Facebook CEO Mark Zuckerberg makes the keynote speech at F8, theFacebook's developer conference, May 1, 2018. (AP/Marcio Jose Sanchez)

New York is investigating if Facebook lets advertisers discriminate

The state’s Department of Financial Services will look into allegations


Ariana Tobin
July 12, 2019 11:30AM (UTC)
This article originally appeared on ProPublica.
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New York state’s Department of Financial Services has launched an investigation into reports that advertisers can use Facebook’s targeted advertising tools to discriminate against protected groups of people.

The investigation, announced Monday, is the latest action against the social media company’s advertising system. In March, Facebook reached a settlement with civil rights groups and agreed to make sweeping changes to the ways landlords, employers and lenders buy housing, employment or credit ads. A week later, the Department of Housing and Urban Development charged Facebook with violating the Fair Housing Act, claiming that the ad system discriminates against certain types of users even when advertisers did not choose to exclude them from seeing ads.

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In a press release July 1, New York Gov. Andrew Cuomo said the state’s investigation will explore both the tools available to advertisers and allegations that Facebook “uses machine learning and predictive analytics to categorize users to project each user’s likely response to a given ad, which may recreate groupings defined by their protected class.”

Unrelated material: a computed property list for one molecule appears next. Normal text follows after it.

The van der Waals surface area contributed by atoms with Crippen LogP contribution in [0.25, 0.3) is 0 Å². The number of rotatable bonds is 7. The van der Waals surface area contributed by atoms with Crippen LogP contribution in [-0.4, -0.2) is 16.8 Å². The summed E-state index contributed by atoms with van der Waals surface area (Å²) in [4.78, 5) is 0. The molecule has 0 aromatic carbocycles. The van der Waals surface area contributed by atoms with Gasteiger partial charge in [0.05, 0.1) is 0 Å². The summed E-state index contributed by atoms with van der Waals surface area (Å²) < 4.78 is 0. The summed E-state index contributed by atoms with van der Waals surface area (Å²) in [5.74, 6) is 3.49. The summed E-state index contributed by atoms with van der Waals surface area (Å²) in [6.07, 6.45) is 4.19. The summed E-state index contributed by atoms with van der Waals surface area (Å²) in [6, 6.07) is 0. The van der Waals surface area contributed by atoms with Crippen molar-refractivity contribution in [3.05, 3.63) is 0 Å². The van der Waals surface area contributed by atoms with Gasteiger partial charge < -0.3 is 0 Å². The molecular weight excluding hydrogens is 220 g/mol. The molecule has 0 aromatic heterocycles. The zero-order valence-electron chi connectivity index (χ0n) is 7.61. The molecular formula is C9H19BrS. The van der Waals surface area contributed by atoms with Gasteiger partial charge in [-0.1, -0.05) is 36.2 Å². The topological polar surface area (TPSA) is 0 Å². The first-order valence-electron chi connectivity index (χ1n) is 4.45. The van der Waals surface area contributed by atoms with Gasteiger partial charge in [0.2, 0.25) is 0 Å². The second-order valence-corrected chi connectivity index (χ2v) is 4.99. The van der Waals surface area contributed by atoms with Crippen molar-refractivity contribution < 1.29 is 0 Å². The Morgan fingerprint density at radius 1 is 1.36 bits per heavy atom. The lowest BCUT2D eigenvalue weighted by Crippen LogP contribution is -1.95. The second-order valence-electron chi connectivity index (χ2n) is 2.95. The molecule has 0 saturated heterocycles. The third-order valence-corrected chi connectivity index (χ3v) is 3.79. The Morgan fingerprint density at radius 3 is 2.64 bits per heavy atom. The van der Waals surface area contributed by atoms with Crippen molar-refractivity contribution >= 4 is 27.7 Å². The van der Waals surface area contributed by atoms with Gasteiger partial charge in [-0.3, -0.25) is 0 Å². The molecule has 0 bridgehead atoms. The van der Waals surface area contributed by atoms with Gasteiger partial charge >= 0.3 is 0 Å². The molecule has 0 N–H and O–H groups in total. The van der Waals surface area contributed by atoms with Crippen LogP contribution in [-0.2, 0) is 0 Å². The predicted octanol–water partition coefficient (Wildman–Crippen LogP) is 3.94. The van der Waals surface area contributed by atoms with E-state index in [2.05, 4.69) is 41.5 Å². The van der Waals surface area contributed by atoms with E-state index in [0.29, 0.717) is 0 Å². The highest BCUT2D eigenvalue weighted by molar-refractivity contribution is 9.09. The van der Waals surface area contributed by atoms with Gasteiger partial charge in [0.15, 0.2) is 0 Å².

ProPublica first reported that Facebook allowed housing advertisers to exclude users by race in 2016. Then, in 2017, ProPublica returned to the issue and found that — despite Facebook’s promised changes — the company was still letting landlords exclude users by race, gender, ethnicity, family status, ability and other characteristics protected by federal anti-discrimination law.

In response to these lawsuits, Facebook has said it will create a new advertising portal specifically for advertisers buying housing, employment and credit ads, limiting the options available and removing more than 5,000 categories related to race, gender, national origin and age. These changes are to be completed by September 2019, according to a civil rights audit released this week.

In response to questions about New York’s investigation, a Facebooks spokesman pointed ProPublica to the civil rights audit. In a related blog post, COO Sheryl Sandberg wrote: “Our policies have always prohibited advertisers from using our tools to discriminate. In 2018, we went further by removing thousands of categories from targeting related to protected classes such as race, ethnicity, sexual orientation and religion. But we can do better.”

The civil rights audit also recommended stronger hate speech policies and stricter rules to prevent the spread of white supremacy on Facebook, a topic in the spotlight after ProPublica obtained offensive posts in a secret group for current and former Border Patrol agents. A Facebook spokesperson has refused to answer any questions about how it policed this group, citing a federal investigation.

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Ariana Tobin

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